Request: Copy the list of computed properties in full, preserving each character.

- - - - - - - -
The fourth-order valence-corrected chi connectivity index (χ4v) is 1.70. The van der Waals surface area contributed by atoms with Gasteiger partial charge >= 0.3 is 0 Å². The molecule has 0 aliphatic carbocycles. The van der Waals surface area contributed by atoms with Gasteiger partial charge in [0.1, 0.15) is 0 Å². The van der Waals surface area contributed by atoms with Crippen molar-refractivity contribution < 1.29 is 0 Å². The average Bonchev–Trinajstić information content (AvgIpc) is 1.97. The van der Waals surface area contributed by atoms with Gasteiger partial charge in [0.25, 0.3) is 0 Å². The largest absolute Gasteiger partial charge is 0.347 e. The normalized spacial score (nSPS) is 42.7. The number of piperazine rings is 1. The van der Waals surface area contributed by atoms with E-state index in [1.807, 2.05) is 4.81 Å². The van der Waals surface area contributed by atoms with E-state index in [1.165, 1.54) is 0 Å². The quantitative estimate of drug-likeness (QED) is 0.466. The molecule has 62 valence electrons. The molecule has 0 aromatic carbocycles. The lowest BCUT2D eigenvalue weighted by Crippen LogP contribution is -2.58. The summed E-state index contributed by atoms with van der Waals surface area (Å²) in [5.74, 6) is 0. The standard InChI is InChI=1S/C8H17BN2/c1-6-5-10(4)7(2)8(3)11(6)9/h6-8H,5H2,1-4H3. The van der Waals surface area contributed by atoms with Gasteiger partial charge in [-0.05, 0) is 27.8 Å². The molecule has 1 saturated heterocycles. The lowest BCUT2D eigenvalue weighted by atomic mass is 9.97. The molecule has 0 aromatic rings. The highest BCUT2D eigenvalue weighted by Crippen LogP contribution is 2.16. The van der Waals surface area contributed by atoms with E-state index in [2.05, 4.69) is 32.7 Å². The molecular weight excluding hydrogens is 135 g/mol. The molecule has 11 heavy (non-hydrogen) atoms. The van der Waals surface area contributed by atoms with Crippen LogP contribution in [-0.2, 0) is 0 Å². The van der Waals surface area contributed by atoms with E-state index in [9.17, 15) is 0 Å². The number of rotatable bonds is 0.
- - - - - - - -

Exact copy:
The fourth-order valence-corrected chi connectivity index (χ4v) is 1.70. The van der Waals surface area contributed by atoms with Gasteiger partial charge >= 0.3 is 0 Å². The molecule has 0 aliphatic carbocycles. The van der Waals surface area contributed by atoms with Gasteiger partial charge in [0.1, 0.15) is 0 Å². The van der Waals surface area contributed by atoms with Crippen molar-refractivity contribution < 1.29 is 0 Å². The average Bonchev–Trinajstić information content (AvgIpc) is 1.97. The van der Waals surface area contributed by atoms with Gasteiger partial charge in [0.25, 0.3) is 0 Å². The largest absolute Gasteiger partial charge is 0.347 e. The normalized spacial score (nSPS) is 42.7. The number of piperazine rings is 1. The van der Waals surface area contributed by atoms with E-state index in [1.807, 2.05) is 4.81 Å². The van der Waals surface area contributed by atoms with E-state index in [1.165, 1.54) is 0 Å². The quantitative estimate of drug-likeness (QED) is 0.466. The molecule has 62 valence electrons. The molecule has 0 aromatic carbocycles. The lowest BCUT2D eigenvalue weighted by Crippen LogP contribution is -2.58. The summed E-state index contributed by atoms with van der Waals surface area (Å²) in [5.74, 6) is 0. The standard InChI is InChI=1S/C8H17BN2/c1-6-5-10(4)7(2)8(3)11(6)9/h6-8H,5H2,1-4H3. The van der Waals surface area contributed by atoms with Gasteiger partial charge in [-0.05, 0) is 27.8 Å². The molecule has 1 saturated heterocycles. The lowest BCUT2D eigenvalue weighted by atomic mass is 9.97. The molecule has 0 aromatic rings. The highest BCUT2D eigenvalue weighted by Crippen LogP contribution is 2.16. The van der Waals surface area contributed by atoms with E-state index in [2.05, 4.69) is 32.7 Å². The molecular weight excluding hydrogens is 135 g/mol. The molecule has 11 heavy (non-hydrogen) atoms. The van der Waals surface area contributed by atoms with Crippen LogP contribution in [-0.2, 0) is 0 Å². The van der Waals surface area contributed by atoms with E-state index in [9.17, 15) is 0 Å². The number of rotatable bonds is 0.